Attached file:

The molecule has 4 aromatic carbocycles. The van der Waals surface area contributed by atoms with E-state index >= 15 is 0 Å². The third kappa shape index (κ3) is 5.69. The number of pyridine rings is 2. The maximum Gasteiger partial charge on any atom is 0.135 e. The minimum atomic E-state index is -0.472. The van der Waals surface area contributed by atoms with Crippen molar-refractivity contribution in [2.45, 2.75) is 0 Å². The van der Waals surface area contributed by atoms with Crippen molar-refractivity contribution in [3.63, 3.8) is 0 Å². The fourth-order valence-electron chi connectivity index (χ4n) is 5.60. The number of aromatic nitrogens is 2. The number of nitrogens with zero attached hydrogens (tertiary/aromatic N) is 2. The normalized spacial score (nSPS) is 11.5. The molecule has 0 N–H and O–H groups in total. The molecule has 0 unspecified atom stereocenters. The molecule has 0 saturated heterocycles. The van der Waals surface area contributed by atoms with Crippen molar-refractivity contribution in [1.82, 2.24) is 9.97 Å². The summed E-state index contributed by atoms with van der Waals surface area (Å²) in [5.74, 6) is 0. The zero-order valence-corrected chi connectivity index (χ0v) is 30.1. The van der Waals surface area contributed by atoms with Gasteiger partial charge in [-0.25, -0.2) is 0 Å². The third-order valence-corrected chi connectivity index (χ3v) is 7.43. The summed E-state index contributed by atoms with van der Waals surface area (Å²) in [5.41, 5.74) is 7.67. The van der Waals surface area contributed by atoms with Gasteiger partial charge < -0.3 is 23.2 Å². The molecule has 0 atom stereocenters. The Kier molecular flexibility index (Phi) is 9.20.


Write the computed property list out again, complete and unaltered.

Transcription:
The molecule has 4 aromatic carbocycles. The van der Waals surface area contributed by atoms with E-state index >= 15 is 0 Å². The third kappa shape index (κ3) is 5.69. The number of pyridine rings is 2. The maximum Gasteiger partial charge on any atom is 0.135 e. The minimum atomic E-state index is -0.472. The van der Waals surface area contributed by atoms with Crippen molar-refractivity contribution in [2.45, 2.75) is 0 Å². The van der Waals surface area contributed by atoms with Crippen molar-refractivity contribution in [3.63, 3.8) is 0 Å². The fourth-order valence-electron chi connectivity index (χ4n) is 5.60. The number of aromatic nitrogens is 2. The number of nitrogens with zero attached hydrogens (tertiary/aromatic N) is 2. The normalized spacial score (nSPS) is 11.5. The molecule has 0 N–H and O–H groups in total. The molecule has 0 unspecified atom stereocenters. The molecule has 0 saturated heterocycles. The van der Waals surface area contributed by atoms with Crippen molar-refractivity contribution in [1.82, 2.24) is 9.97 Å². The summed E-state index contributed by atoms with van der Waals surface area (Å²) in [5.74, 6) is 0. The zero-order valence-corrected chi connectivity index (χ0v) is 30.1. The van der Waals surface area contributed by atoms with Gasteiger partial charge in [-0.25, -0.2) is 0 Å². The third-order valence-corrected chi connectivity index (χ3v) is 7.43. The summed E-state index contributed by atoms with van der Waals surface area (Å²) in [5.41, 5.74) is 7.67. The van der Waals surface area contributed by atoms with Gasteiger partial charge < -0.3 is 23.2 Å². The molecule has 0 atom stereocenters. The Kier molecular flexibility index (Phi) is 9.20.